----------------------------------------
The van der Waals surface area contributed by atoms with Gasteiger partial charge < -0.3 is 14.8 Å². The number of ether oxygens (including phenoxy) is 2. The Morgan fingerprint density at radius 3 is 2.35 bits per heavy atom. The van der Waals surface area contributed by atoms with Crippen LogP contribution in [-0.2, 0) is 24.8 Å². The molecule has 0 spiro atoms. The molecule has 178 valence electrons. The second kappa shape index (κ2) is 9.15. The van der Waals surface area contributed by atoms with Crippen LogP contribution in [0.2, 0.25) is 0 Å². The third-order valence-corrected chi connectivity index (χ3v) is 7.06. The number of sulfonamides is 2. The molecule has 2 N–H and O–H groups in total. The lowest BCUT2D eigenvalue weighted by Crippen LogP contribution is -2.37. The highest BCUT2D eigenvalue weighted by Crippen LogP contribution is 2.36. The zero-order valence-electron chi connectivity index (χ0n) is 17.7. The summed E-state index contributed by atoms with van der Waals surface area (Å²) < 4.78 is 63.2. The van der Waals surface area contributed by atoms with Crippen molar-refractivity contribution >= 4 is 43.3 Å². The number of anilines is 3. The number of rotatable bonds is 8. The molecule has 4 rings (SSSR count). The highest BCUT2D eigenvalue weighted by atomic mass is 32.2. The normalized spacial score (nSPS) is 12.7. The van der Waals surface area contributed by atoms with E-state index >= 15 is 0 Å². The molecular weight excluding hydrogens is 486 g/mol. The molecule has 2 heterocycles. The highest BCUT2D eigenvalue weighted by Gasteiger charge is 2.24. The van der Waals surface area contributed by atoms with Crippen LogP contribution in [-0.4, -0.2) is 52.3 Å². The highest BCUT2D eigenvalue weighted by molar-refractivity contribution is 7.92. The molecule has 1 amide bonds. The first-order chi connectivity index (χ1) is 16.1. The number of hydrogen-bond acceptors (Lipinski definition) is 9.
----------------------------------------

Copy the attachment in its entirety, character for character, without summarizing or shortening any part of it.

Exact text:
The van der Waals surface area contributed by atoms with Gasteiger partial charge < -0.3 is 14.8 Å². The number of ether oxygens (including phenoxy) is 2. The Morgan fingerprint density at radius 3 is 2.35 bits per heavy atom. The van der Waals surface area contributed by atoms with Crippen LogP contribution in [-0.2, 0) is 24.8 Å². The molecule has 0 spiro atoms. The molecule has 178 valence electrons. The second kappa shape index (κ2) is 9.15. The van der Waals surface area contributed by atoms with Crippen LogP contribution in [0.2, 0.25) is 0 Å². The third-order valence-corrected chi connectivity index (χ3v) is 7.06. The number of sulfonamides is 2. The molecule has 2 N–H and O–H groups in total. The lowest BCUT2D eigenvalue weighted by Crippen LogP contribution is -2.37. The highest BCUT2D eigenvalue weighted by Crippen LogP contribution is 2.36. The zero-order valence-electron chi connectivity index (χ0n) is 17.7. The summed E-state index contributed by atoms with van der Waals surface area (Å²) < 4.78 is 63.2. The van der Waals surface area contributed by atoms with Crippen molar-refractivity contribution >= 4 is 43.3 Å². The number of anilines is 3. The number of rotatable bonds is 8. The molecule has 4 rings (SSSR count). The highest BCUT2D eigenvalue weighted by atomic mass is 32.2. The normalized spacial score (nSPS) is 12.7. The van der Waals surface area contributed by atoms with E-state index >= 15 is 0 Å². The molecular weight excluding hydrogens is 486 g/mol. The molecule has 2 heterocycles. The highest BCUT2D eigenvalue weighted by Gasteiger charge is 2.24. The van der Waals surface area contributed by atoms with Crippen LogP contribution in [-0.4, -0.2) is 52.3 Å². The highest BCUT2D eigenvalue weighted by molar-refractivity contribution is 7.92. The molecule has 1 amide bonds. The first-order chi connectivity index (χ1) is 16.1. The number of hydrogen-bond acceptors (Lipinski definition) is 9.